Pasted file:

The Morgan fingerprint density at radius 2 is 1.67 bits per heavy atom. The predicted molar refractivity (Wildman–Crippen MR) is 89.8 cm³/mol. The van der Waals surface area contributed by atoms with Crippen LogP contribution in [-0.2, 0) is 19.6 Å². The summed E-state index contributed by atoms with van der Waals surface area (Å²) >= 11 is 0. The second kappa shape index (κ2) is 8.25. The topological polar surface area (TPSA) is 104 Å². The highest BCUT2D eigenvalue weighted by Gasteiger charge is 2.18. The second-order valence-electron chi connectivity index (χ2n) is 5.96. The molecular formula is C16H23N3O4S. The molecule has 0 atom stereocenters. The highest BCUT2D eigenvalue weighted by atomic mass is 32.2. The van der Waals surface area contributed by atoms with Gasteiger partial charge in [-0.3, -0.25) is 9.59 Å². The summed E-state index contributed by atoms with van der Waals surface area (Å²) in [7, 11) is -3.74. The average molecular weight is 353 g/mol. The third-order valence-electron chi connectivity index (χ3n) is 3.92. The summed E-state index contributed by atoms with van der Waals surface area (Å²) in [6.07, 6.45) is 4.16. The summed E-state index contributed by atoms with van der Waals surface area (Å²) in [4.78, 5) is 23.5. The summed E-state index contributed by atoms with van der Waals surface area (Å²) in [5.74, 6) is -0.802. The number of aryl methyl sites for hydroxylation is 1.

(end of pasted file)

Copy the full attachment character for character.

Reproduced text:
The Morgan fingerprint density at radius 2 is 1.67 bits per heavy atom. The predicted molar refractivity (Wildman–Crippen MR) is 89.8 cm³/mol. The van der Waals surface area contributed by atoms with Crippen LogP contribution in [-0.2, 0) is 19.6 Å². The summed E-state index contributed by atoms with van der Waals surface area (Å²) >= 11 is 0. The second kappa shape index (κ2) is 8.25. The topological polar surface area (TPSA) is 104 Å². The highest BCUT2D eigenvalue weighted by Gasteiger charge is 2.18. The second-order valence-electron chi connectivity index (χ2n) is 5.96. The molecular formula is C16H23N3O4S. The molecule has 0 atom stereocenters. The highest BCUT2D eigenvalue weighted by atomic mass is 32.2. The van der Waals surface area contributed by atoms with Gasteiger partial charge in [-0.3, -0.25) is 9.59 Å². The summed E-state index contributed by atoms with van der Waals surface area (Å²) in [7, 11) is -3.74. The average molecular weight is 353 g/mol. The third-order valence-electron chi connectivity index (χ3n) is 3.92. The summed E-state index contributed by atoms with van der Waals surface area (Å²) in [6.07, 6.45) is 4.16. The summed E-state index contributed by atoms with van der Waals surface area (Å²) in [4.78, 5) is 23.5. The summed E-state index contributed by atoms with van der Waals surface area (Å²) in [5.74, 6) is -0.802. The number of aryl methyl sites for hydroxylation is 1.